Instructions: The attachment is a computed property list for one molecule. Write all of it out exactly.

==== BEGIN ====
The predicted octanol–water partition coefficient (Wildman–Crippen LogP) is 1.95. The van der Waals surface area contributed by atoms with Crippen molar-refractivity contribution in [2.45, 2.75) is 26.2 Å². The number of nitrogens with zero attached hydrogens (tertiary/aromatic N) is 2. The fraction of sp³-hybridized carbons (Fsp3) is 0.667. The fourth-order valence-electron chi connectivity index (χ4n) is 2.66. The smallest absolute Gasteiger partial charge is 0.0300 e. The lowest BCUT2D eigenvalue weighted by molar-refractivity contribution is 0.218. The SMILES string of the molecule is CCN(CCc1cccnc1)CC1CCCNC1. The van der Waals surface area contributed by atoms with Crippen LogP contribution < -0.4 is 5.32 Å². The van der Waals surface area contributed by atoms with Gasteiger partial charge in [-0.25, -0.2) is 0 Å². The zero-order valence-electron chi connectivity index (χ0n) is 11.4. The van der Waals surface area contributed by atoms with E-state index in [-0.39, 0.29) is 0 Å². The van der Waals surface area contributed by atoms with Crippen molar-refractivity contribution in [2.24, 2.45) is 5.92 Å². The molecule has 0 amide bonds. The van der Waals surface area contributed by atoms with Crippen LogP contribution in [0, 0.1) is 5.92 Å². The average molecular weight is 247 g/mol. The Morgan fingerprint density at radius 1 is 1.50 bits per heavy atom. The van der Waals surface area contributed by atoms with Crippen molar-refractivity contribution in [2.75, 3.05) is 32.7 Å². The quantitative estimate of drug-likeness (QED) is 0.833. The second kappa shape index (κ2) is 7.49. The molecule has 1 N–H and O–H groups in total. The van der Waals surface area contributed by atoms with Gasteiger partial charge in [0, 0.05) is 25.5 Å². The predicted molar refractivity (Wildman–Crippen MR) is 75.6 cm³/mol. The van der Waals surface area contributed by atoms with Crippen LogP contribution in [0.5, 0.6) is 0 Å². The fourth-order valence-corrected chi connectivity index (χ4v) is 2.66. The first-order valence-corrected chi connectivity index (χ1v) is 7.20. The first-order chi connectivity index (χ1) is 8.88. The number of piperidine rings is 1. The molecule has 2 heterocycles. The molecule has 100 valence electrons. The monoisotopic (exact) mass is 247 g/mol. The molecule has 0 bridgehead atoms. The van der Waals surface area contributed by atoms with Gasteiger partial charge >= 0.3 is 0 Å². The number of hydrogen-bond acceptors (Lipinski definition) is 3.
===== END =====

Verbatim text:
The predicted octanol–water partition coefficient (Wildman–Crippen LogP) is 1.95. The van der Waals surface area contributed by atoms with Crippen molar-refractivity contribution in [2.45, 2.75) is 26.2 Å². The number of nitrogens with zero attached hydrogens (tertiary/aromatic N) is 2. The fraction of sp³-hybridized carbons (Fsp3) is 0.667. The fourth-order valence-electron chi connectivity index (χ4n) is 2.66. The smallest absolute Gasteiger partial charge is 0.0300 e. The lowest BCUT2D eigenvalue weighted by molar-refractivity contribution is 0.218. The SMILES string of the molecule is CCN(CCc1cccnc1)CC1CCCNC1. The van der Waals surface area contributed by atoms with Crippen LogP contribution < -0.4 is 5.32 Å². The van der Waals surface area contributed by atoms with Gasteiger partial charge in [-0.25, -0.2) is 0 Å². The zero-order valence-electron chi connectivity index (χ0n) is 11.4. The van der Waals surface area contributed by atoms with E-state index in [-0.39, 0.29) is 0 Å². The van der Waals surface area contributed by atoms with Crippen molar-refractivity contribution in [2.24, 2.45) is 5.92 Å². The molecule has 0 amide bonds. The van der Waals surface area contributed by atoms with Crippen LogP contribution in [0, 0.1) is 5.92 Å². The average molecular weight is 247 g/mol. The Morgan fingerprint density at radius 1 is 1.50 bits per heavy atom. The van der Waals surface area contributed by atoms with Crippen molar-refractivity contribution in [2.75, 3.05) is 32.7 Å². The quantitative estimate of drug-likeness (QED) is 0.833. The second kappa shape index (κ2) is 7.49. The molecule has 1 N–H and O–H groups in total. The van der Waals surface area contributed by atoms with Gasteiger partial charge in [0, 0.05) is 25.5 Å². The predicted molar refractivity (Wildman–Crippen MR) is 75.6 cm³/mol. The van der Waals surface area contributed by atoms with Crippen LogP contribution in [0.5, 0.6) is 0 Å². The fourth-order valence-corrected chi connectivity index (χ4v) is 2.66. The first-order valence-corrected chi connectivity index (χ1v) is 7.20. The first-order chi connectivity index (χ1) is 8.88. The number of piperidine rings is 1. The molecule has 2 heterocycles. The molecule has 100 valence electrons. The monoisotopic (exact) mass is 247 g/mol. The molecule has 0 bridgehead atoms. The van der Waals surface area contributed by atoms with Gasteiger partial charge >= 0.3 is 0 Å². The number of hydrogen-bond acceptors (Lipinski definition) is 3.